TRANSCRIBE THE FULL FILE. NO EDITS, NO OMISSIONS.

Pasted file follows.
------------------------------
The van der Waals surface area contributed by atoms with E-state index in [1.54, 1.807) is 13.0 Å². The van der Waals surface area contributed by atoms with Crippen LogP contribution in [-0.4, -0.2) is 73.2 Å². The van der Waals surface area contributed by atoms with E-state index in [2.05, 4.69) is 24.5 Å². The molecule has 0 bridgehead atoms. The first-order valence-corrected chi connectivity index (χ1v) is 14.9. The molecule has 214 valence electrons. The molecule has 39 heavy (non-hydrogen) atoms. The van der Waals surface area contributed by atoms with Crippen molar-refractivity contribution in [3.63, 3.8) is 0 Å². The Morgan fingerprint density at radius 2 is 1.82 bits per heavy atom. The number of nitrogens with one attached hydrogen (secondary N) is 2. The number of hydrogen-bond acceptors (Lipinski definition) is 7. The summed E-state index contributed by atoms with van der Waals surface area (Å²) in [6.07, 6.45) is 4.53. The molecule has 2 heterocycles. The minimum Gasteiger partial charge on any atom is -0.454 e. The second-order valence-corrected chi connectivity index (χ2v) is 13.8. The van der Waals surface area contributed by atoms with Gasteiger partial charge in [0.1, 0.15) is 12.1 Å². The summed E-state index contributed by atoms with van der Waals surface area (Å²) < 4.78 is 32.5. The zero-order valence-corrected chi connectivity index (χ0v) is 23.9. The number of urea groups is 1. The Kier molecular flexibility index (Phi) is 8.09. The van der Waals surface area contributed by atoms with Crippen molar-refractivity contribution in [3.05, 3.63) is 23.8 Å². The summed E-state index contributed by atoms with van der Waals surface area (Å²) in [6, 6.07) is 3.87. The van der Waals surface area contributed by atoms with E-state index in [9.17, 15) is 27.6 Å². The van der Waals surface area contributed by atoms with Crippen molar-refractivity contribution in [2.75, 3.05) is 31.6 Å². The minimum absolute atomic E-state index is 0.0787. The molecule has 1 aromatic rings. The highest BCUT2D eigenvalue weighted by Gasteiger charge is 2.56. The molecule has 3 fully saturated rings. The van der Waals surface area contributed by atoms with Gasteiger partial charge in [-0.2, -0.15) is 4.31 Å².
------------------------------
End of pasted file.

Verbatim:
The van der Waals surface area contributed by atoms with E-state index in [1.54, 1.807) is 13.0 Å². The van der Waals surface area contributed by atoms with Crippen LogP contribution in [-0.4, -0.2) is 73.2 Å². The van der Waals surface area contributed by atoms with E-state index in [2.05, 4.69) is 24.5 Å². The molecule has 0 bridgehead atoms. The first-order valence-corrected chi connectivity index (χ1v) is 14.9. The molecule has 214 valence electrons. The molecule has 39 heavy (non-hydrogen) atoms. The van der Waals surface area contributed by atoms with Crippen molar-refractivity contribution in [3.63, 3.8) is 0 Å². The Morgan fingerprint density at radius 2 is 1.82 bits per heavy atom. The number of nitrogens with one attached hydrogen (secondary N) is 2. The number of hydrogen-bond acceptors (Lipinski definition) is 7. The summed E-state index contributed by atoms with van der Waals surface area (Å²) in [6.07, 6.45) is 4.53. The molecule has 2 heterocycles. The minimum Gasteiger partial charge on any atom is -0.454 e. The second-order valence-corrected chi connectivity index (χ2v) is 13.8. The van der Waals surface area contributed by atoms with Gasteiger partial charge in [0.1, 0.15) is 12.1 Å². The summed E-state index contributed by atoms with van der Waals surface area (Å²) < 4.78 is 32.5. The zero-order valence-corrected chi connectivity index (χ0v) is 23.9. The number of urea groups is 1. The Kier molecular flexibility index (Phi) is 8.09. The van der Waals surface area contributed by atoms with Crippen molar-refractivity contribution in [3.05, 3.63) is 23.8 Å². The summed E-state index contributed by atoms with van der Waals surface area (Å²) in [6, 6.07) is 3.87. The van der Waals surface area contributed by atoms with E-state index in [9.17, 15) is 27.6 Å². The van der Waals surface area contributed by atoms with Crippen molar-refractivity contribution in [2.75, 3.05) is 31.6 Å². The minimum absolute atomic E-state index is 0.0787. The molecule has 1 aromatic rings. The highest BCUT2D eigenvalue weighted by Gasteiger charge is 2.56. The molecule has 3 fully saturated rings. The van der Waals surface area contributed by atoms with Gasteiger partial charge in [-0.2, -0.15) is 4.31 Å².